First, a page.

Cold temperatures can cause water pipes to freeze. Freezing in a pipe creates a lot of pressure inside the pipe and can cause the pipe to burst and likely lead to serious flooding, especially when there's no one around to turn off the water. The best prevention against frozen pipes is to keep them warm enough to stay above the freezing point. You can do this with any one of six simple steps or, better still, a combination of measures.
Not Just for Cold Climates
It is a common misconception that frozen pipes are an issue only for homes in typically cold climates. However, the homes that are actually more vulnerable to frozen pipes are those in typically warmer climates because the pipes may not be properly insulated against frigid temperatures, or they may be located in unprotected areas (or even outdoors). Abnormally cold weather puts these pipes at risk.
Wherever you live, you need to worry only about the water supply pipes, not the drain pipes. Water pipes are small, only about 1 inch in diameter or smaller. Drain pipes are 1 1/2 inches and larger and are usually made of plastic. Drain pipes carry waste water, but they do not hold water and are not pressurized like water pipes, so freezing inside drains is not a concern.
Keep the Heat On
If you or your tenants are leaving for a long period of time, make sure that the heat is kept on in your property. It may be difficult to convince your tenants to leave their heat on when they are away, especially if they are responsible for paying their own utility bills. You should inform them that the heat can help prevent pipes from freezing, and if pipes freeze and burst, it can cause a lot of water damage to the property and to their possessions.
The heat does not have to be kept as high as you normally would keep it if you were actually in the property, but keeping it set above 50 F is a good idea. This should provide enough heat to keep the pipes warm and to prevent any water inside from freezing.
Allow the Faucet to Drip
If you are afraid a pipe will freeze, you can open the faucet fed by that pipe just a bit so the faucet drips slightly. Allowing the faucet to be open like this relieves pressure in the system. If a pipe freezes, it is actually the pressure that is created between the blockage and the faucet that will cause the pipe to burst. Allowing the faucet to be open will prevent this pressure from building up and thus keep the pipe from bursting. If the faucet is served by both hot and cold water pipes, open both faucet taps slightly, or set a single-handle faucet (such as a kitchen faucet) to warm.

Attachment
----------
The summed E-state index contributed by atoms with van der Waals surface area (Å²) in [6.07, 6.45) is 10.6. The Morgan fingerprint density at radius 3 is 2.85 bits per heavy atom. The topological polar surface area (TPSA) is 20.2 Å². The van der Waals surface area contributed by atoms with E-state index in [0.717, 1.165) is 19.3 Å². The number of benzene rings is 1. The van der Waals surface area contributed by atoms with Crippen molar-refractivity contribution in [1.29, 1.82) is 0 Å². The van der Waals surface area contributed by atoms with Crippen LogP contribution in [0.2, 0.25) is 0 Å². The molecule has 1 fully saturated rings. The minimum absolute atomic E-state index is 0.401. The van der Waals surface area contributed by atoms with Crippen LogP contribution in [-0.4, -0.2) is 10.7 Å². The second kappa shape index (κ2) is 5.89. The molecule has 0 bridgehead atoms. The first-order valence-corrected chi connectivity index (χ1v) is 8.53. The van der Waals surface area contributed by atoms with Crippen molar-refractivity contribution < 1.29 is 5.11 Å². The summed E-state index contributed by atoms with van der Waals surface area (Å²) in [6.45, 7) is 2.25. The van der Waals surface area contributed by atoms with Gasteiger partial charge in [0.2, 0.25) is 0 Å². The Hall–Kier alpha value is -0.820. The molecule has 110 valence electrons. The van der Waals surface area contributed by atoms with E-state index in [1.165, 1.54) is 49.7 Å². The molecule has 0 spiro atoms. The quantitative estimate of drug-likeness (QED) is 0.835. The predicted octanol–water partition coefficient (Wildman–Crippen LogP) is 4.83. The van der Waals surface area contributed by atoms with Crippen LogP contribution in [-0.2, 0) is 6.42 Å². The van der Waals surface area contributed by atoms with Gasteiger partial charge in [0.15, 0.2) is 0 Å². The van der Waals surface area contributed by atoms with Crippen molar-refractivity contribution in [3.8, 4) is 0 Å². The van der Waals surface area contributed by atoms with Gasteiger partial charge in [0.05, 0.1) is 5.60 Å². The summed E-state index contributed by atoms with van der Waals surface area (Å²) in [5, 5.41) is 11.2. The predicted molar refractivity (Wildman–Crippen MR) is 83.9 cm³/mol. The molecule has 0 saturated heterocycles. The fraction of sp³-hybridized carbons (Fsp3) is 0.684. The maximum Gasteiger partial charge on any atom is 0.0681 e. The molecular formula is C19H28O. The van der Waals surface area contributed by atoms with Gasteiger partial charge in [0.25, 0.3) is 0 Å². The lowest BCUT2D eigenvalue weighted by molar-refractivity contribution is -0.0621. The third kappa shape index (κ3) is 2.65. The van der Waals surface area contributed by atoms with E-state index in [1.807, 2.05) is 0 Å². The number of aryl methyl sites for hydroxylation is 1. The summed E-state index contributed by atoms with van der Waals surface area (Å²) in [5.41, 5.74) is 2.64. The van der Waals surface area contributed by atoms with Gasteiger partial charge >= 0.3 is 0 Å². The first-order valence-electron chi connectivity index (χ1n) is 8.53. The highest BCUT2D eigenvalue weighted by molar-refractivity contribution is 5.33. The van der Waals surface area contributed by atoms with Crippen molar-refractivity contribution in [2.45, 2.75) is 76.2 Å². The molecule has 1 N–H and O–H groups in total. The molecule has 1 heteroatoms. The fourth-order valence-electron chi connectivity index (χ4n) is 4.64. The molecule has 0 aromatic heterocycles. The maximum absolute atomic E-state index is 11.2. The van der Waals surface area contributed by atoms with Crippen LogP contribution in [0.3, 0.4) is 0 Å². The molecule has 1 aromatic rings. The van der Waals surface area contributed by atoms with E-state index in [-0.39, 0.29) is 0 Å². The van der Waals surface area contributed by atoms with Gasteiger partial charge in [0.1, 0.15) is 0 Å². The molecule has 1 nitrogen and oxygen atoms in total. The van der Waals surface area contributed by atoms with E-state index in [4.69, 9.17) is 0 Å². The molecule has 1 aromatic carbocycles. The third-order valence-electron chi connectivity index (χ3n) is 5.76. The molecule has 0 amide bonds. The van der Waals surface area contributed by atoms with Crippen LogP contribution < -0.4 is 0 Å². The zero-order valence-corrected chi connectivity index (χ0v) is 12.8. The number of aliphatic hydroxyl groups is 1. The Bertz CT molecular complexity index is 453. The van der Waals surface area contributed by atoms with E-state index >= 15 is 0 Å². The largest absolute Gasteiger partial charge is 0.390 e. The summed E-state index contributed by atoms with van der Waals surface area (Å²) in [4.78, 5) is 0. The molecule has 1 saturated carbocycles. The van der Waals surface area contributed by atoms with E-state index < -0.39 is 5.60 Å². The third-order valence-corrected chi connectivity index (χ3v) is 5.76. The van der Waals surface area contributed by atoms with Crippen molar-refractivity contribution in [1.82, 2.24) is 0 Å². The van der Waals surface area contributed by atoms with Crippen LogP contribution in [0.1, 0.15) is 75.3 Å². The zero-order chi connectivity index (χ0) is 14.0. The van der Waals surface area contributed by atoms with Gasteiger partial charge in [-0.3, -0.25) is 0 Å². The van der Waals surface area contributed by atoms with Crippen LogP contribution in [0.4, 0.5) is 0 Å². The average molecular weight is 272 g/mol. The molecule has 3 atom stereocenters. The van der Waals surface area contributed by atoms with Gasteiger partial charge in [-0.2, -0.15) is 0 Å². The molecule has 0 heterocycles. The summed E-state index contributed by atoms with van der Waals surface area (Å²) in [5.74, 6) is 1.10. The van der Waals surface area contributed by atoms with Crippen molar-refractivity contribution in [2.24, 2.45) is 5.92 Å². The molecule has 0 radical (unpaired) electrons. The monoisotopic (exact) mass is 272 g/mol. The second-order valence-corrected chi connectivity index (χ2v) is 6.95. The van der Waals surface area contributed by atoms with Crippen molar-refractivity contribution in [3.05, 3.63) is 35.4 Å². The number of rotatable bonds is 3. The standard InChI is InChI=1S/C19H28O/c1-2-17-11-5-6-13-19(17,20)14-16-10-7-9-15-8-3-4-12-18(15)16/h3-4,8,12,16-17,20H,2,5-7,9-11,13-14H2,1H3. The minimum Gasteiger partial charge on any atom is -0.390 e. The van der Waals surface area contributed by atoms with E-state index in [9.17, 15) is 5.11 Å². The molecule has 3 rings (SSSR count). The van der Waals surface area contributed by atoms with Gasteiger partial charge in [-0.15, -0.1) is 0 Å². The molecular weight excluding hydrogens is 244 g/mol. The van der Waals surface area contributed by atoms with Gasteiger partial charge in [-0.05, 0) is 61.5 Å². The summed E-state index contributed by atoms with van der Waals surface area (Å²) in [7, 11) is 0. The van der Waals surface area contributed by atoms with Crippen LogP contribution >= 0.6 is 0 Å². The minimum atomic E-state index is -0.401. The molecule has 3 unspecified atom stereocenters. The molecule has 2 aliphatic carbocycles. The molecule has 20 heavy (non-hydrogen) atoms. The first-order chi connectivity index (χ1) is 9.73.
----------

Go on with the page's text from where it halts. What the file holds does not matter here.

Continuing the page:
Keep Interior Doors Open
Pipes are often located in cabinets. When the temperature drops, it is a good idea to keep these cabinet doors open so that the heat from the rest of the house can keep the pipes warm as well. You should also keep all interior doors open so that the heat can flow throughout the home.
Seal up Cracks and Holes
Seal gaps around holes where pipes run through walls or floors, especially where the hole is letting in cold air. Use caulk or spray foam insulation (such as Great Stuff) to fill the gaps. If possible, seal holes on both the interior and exterior side of wall or floor. Cold outdoor air that gets in through holes and gaps can make a cabinet compartment, which is usually pretty cold, even colder.
Apply Heating Tape
Heating tape works like an electric blanket for pipes, supplying heat directly to the pipe to keep it warm curing cold spells. This can be a good solution for short sections of pipe that are at high risk for freezing and are easily accessible so you can install the tape and can monitor it for problems.
There are two types of heating tape. One type turns on and off by itself when it senses heat is needed. The other type must be plugged in when heat is needed and unplugged when not in use; it does not have an automatic or manual on/off switch. Much like a space heater, these products can be dangerous, so you must follow the product’s direction and safety procedures exactly.
Add Extra Insulation
Pipes that are located in areas that do not have proper insulation, such as basements or attics, may need extra insulation to keep from freezing. Pipes in basements or attics are not the only ones that may not be properly insulated from the cold. If you have had a problem with pipes freezing anywhere in your home, extra insulation could be the cure.
Pipes can be fitted with foam rubber or fiberglass sleeves to help decrease the chances of freezing. This can be an easy solution for pipes that are exposed but can get expensive if walls, floors, or ceilings have to be opened in order to properly insulate the pipe. Additional insulation can also be added to walls and ceilings to keep the pipes warm.
Insulation can help keep a pipe closer to the temperature of the water inside the pipe, but it does not add heat to the pipe and will not prevent freezing if the pipe is exposed to prolonged freezing temperatures.